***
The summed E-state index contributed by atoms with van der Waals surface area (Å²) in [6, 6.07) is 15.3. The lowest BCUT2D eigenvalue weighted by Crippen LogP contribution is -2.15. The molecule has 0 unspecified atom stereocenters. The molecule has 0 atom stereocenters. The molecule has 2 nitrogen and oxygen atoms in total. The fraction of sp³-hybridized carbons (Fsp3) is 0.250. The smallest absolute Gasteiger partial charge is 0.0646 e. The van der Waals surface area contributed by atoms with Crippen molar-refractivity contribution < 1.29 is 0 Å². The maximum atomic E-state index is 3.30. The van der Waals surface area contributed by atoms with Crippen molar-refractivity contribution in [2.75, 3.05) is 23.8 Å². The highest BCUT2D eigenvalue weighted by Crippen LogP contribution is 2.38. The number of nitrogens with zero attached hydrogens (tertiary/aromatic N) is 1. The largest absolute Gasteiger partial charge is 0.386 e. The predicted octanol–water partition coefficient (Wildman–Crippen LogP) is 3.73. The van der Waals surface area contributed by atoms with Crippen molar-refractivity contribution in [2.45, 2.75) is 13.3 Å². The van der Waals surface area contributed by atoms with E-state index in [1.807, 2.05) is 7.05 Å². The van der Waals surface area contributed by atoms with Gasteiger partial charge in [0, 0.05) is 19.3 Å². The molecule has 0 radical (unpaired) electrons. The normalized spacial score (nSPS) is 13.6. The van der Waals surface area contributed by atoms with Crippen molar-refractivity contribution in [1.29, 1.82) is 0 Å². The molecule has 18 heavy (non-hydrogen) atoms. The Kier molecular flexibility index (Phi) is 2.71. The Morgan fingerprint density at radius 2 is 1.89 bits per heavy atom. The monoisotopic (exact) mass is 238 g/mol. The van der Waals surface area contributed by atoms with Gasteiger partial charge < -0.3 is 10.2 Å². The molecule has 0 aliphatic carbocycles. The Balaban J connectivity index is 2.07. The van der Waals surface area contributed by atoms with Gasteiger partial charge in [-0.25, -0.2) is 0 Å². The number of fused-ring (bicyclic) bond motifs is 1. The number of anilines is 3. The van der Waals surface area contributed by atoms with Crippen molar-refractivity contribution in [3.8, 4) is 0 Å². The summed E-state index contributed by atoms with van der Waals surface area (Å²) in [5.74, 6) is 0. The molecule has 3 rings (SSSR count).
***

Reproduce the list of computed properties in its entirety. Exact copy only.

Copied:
The summed E-state index contributed by atoms with van der Waals surface area (Å²) in [6, 6.07) is 15.3. The lowest BCUT2D eigenvalue weighted by Crippen LogP contribution is -2.15. The molecule has 0 unspecified atom stereocenters. The molecule has 0 atom stereocenters. The molecule has 2 nitrogen and oxygen atoms in total. The fraction of sp³-hybridized carbons (Fsp3) is 0.250. The smallest absolute Gasteiger partial charge is 0.0646 e. The van der Waals surface area contributed by atoms with Crippen molar-refractivity contribution < 1.29 is 0 Å². The maximum atomic E-state index is 3.30. The van der Waals surface area contributed by atoms with Crippen molar-refractivity contribution in [2.75, 3.05) is 23.8 Å². The highest BCUT2D eigenvalue weighted by Crippen LogP contribution is 2.38. The number of nitrogens with zero attached hydrogens (tertiary/aromatic N) is 1. The largest absolute Gasteiger partial charge is 0.386 e. The predicted octanol–water partition coefficient (Wildman–Crippen LogP) is 3.73. The van der Waals surface area contributed by atoms with Crippen molar-refractivity contribution in [2.45, 2.75) is 13.3 Å². The van der Waals surface area contributed by atoms with E-state index in [1.807, 2.05) is 7.05 Å². The van der Waals surface area contributed by atoms with Gasteiger partial charge in [0, 0.05) is 19.3 Å². The molecule has 0 radical (unpaired) electrons. The normalized spacial score (nSPS) is 13.6. The van der Waals surface area contributed by atoms with Crippen molar-refractivity contribution in [1.29, 1.82) is 0 Å². The molecule has 18 heavy (non-hydrogen) atoms. The Kier molecular flexibility index (Phi) is 2.71. The Morgan fingerprint density at radius 2 is 1.89 bits per heavy atom. The monoisotopic (exact) mass is 238 g/mol. The van der Waals surface area contributed by atoms with Gasteiger partial charge < -0.3 is 10.2 Å². The molecule has 0 aliphatic carbocycles. The Balaban J connectivity index is 2.07. The van der Waals surface area contributed by atoms with Gasteiger partial charge in [-0.25, -0.2) is 0 Å². The number of fused-ring (bicyclic) bond motifs is 1. The number of anilines is 3. The van der Waals surface area contributed by atoms with Crippen molar-refractivity contribution in [3.8, 4) is 0 Å². The summed E-state index contributed by atoms with van der Waals surface area (Å²) in [5.74, 6) is 0. The molecule has 3 rings (SSSR count).